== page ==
Now, this isn’t something you are likely to notice on a phone — the sensor is just too small and the focal lengths of the lenses too short to produce a shallow depth of field — but on dual-lens phones, you can mount the Moment Anamorphic over either lens, and it works great on an iPhone’s telephoto lens. No, there still isn’t much in the way of depth of field control, but it grants you some extra field of view while maintaining the telephoto perspective, with less distortion compared to using the wide lens. That means on an iPhone XS, for example, you essentially get two anamorphic lenses in one.
The Moment camera app has long been a popular choice for photographers looking to get more out of their phones. It offers full manual control over ISO and shutter speed, but you can keep it in automatic if you prefer. For video, you can choose resolution and framerate, including the option for 24 fps, the cinematic standard. Shooting anamorphic 4K/24p on a device that fits in your pocket is simply astonishing (at least to this writer, who remembers what a big deal it was when standard definition camcorders first got a 24p option).
The one thing the Moment app does that’s unique for the Anamorphic lens is built-in de-squeezing. When you first lock the Anamorphic lens in place, you’ll see a very distorted picture, but just tap on “Anamorphic” from the lens selection menu, and immediately everything will look normal again — just much wider.
While it’s technically possible to mount an anamorphic lens on any camera, like a hybrid mirrorless camera or DSLR, most can’t de-squeeze the image, so you have to wait until you’re editing to see it correctly or use a bulky external monitor with a de-squeeze feature. But with all of the de-squeezing done in real time right in the app, working with the Moment Anamorphic lens is much easier.
Be aware that the Anamorphic setting is not the default for the Moment app, so get in the habit of checking.
One thing to note: You can choose to save the files either in their proper, de-squeezed aspect ratio, or in their squeezed 16:9 format to be de-squeezed manually later. The former will reduce the resolution (to 3,840 by 1,624 in 4K mode) while the latter will keep all the original pixels (3,840 x 2,160).
If you don’t mind doing it yourself, you’ll preserve more detail by de-squeezing in post. We appreciate that Moment included this option, as it’s the only way to fully realize the benefits of an anamorphic lens.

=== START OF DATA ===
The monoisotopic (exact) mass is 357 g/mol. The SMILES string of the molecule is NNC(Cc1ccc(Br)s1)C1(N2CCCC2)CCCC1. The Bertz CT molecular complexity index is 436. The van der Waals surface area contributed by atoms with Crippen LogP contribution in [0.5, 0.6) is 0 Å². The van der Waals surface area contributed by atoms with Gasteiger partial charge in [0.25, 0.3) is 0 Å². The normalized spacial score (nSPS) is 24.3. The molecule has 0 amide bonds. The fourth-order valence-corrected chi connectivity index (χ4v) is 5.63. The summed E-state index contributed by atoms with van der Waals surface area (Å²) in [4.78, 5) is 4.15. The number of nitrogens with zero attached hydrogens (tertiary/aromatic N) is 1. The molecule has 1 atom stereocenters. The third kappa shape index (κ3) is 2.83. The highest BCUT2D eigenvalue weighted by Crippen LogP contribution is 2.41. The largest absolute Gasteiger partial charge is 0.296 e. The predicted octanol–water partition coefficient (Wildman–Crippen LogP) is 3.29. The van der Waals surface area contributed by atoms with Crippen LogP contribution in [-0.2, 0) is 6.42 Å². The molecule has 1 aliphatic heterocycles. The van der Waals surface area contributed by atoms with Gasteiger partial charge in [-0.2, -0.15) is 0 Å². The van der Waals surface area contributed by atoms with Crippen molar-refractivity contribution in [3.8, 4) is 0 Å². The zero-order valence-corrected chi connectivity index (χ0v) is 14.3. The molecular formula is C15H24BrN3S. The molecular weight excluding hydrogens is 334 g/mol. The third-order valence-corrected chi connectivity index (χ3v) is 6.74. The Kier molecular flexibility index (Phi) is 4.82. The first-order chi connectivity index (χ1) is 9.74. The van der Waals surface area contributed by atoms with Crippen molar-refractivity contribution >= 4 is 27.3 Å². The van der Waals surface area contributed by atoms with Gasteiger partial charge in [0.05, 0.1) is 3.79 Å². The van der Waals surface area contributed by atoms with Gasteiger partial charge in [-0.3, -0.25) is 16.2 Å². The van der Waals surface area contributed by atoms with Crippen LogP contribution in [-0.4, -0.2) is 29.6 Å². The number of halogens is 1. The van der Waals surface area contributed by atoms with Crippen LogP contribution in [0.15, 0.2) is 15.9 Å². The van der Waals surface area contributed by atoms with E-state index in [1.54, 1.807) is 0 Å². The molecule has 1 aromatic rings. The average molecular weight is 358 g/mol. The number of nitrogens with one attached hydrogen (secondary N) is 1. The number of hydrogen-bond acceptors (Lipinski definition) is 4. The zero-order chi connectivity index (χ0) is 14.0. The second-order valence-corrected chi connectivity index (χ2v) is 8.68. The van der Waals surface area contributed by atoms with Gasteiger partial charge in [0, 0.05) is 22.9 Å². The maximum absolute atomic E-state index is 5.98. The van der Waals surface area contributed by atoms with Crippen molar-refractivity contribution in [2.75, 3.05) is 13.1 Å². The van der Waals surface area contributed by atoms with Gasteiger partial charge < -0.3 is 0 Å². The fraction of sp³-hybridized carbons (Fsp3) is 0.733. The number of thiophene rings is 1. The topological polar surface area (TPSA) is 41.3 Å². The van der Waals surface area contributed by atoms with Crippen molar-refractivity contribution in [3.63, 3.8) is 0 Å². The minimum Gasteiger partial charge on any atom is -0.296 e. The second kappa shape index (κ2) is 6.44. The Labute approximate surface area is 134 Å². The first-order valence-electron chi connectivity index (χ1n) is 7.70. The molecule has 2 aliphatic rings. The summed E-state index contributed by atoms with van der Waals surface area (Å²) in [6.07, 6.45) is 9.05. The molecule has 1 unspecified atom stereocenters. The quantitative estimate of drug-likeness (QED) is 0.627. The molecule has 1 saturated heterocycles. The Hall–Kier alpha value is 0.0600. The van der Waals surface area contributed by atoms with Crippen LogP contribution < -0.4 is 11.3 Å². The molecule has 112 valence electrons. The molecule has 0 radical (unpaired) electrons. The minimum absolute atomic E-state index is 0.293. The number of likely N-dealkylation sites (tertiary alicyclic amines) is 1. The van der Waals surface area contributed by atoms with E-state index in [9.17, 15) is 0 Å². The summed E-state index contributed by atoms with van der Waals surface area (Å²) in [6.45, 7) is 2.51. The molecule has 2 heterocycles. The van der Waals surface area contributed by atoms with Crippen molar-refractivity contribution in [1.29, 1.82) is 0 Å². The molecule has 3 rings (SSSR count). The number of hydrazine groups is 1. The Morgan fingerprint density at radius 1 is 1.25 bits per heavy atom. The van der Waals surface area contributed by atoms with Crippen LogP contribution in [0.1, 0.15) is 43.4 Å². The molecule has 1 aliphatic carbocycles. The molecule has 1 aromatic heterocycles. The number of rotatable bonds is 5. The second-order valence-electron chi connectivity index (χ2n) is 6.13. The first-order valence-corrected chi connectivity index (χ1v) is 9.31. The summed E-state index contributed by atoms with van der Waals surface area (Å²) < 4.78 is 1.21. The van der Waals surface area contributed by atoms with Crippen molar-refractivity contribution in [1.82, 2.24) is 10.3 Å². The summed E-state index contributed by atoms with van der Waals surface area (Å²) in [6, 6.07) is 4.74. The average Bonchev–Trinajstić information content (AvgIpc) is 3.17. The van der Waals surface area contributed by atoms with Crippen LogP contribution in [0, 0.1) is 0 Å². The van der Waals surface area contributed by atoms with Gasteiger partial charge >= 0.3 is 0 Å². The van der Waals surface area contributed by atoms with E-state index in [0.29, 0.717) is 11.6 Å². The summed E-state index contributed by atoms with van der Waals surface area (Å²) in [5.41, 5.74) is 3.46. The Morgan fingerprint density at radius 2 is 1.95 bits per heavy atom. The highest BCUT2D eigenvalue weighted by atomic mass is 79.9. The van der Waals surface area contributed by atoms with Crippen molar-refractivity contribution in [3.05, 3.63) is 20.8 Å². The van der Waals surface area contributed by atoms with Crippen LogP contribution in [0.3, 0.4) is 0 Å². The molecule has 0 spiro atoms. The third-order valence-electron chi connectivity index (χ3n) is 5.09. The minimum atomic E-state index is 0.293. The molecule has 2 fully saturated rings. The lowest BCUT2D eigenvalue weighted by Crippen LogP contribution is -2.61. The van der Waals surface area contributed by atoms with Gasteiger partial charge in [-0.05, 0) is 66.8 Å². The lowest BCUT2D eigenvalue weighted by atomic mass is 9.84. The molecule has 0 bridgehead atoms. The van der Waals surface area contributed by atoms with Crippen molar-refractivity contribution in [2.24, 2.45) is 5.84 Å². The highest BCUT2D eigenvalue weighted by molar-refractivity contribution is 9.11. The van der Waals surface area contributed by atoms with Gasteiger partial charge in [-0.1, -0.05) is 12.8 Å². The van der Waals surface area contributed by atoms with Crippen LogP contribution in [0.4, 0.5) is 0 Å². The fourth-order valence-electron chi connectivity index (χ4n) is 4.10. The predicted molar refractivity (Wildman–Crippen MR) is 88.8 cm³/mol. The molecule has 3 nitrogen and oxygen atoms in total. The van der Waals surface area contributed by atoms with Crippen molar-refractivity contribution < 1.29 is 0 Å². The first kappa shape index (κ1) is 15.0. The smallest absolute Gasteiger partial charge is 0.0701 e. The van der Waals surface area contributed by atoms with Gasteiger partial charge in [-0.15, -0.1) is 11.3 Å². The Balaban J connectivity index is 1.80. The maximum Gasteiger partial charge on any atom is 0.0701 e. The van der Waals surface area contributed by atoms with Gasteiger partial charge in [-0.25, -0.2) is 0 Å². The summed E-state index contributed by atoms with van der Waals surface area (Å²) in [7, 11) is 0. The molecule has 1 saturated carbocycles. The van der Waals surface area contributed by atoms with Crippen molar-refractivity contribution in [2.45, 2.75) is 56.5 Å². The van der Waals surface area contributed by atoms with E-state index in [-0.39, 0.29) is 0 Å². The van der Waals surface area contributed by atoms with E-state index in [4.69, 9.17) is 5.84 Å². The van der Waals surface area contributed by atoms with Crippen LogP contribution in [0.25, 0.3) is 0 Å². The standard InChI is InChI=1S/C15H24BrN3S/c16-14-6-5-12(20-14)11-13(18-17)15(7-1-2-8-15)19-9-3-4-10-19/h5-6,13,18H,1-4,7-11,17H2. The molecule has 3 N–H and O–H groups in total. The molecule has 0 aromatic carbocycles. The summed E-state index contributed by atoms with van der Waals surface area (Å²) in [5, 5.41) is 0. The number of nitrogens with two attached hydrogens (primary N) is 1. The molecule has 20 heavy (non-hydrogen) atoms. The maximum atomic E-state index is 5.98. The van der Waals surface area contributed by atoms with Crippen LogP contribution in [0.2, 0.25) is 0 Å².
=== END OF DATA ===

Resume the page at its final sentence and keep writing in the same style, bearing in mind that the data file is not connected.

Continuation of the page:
Also, be aware that the Anamorphic setting is not the default for the Moment app, so it’s good to get in the habit of checking it every time you launch the app. We tested it on an iPhone 7 Plus running iOS 12, and restarting the phone, or reopening the app after force quitting it, resulted in the app defaulting to its original, non-anamorphic mode. Working in low power mode, which disables background app refreshing, also resulted in this when closing and reopening the app.
While we tested the lens on an iPhone, it is compatible with select Android phones, as well. Moment currently offers cases for a variety of Google Pixel and Samsung Galaxy phones, in addition to iPhones dating back to the iPhone 6. The cases are all elegantly designed to be as minimalist as possible, with a few different colors and finishes. The lenses simply twist to lock into place with a sturdy hold.
The Anamorphic lens can be rotated 90 degrees so you can use it in either portrait or landscape orientation. (A small hex key is required for this, which comes attached to the draw string on the included carrying pouch — we almost missed it, so look closely.)
It’s honestly hard to nail down what makes shooting the Moment Anamorphic lens so satisfying, but it’s something you’ll recognize as soon as you try it. It makes shooting video on your phone something you’ll actually want to do, not out of convenience or necessity, but because everything you point it at suddenly looks awesome.
The lens is expected to being shipping in late November and is currently available for pre-order at a discounted price of $120, down from $150. This is certainly the most affordable way to get into anamorphic cinematography that we know of. And with all the control and flexibility of the Moment app, there is very little not to love. More than simply widen the field of view, this is an accessory lens that expands your creative perspective and makes it possible to produce content that will shock people to learn it was shot on a phone.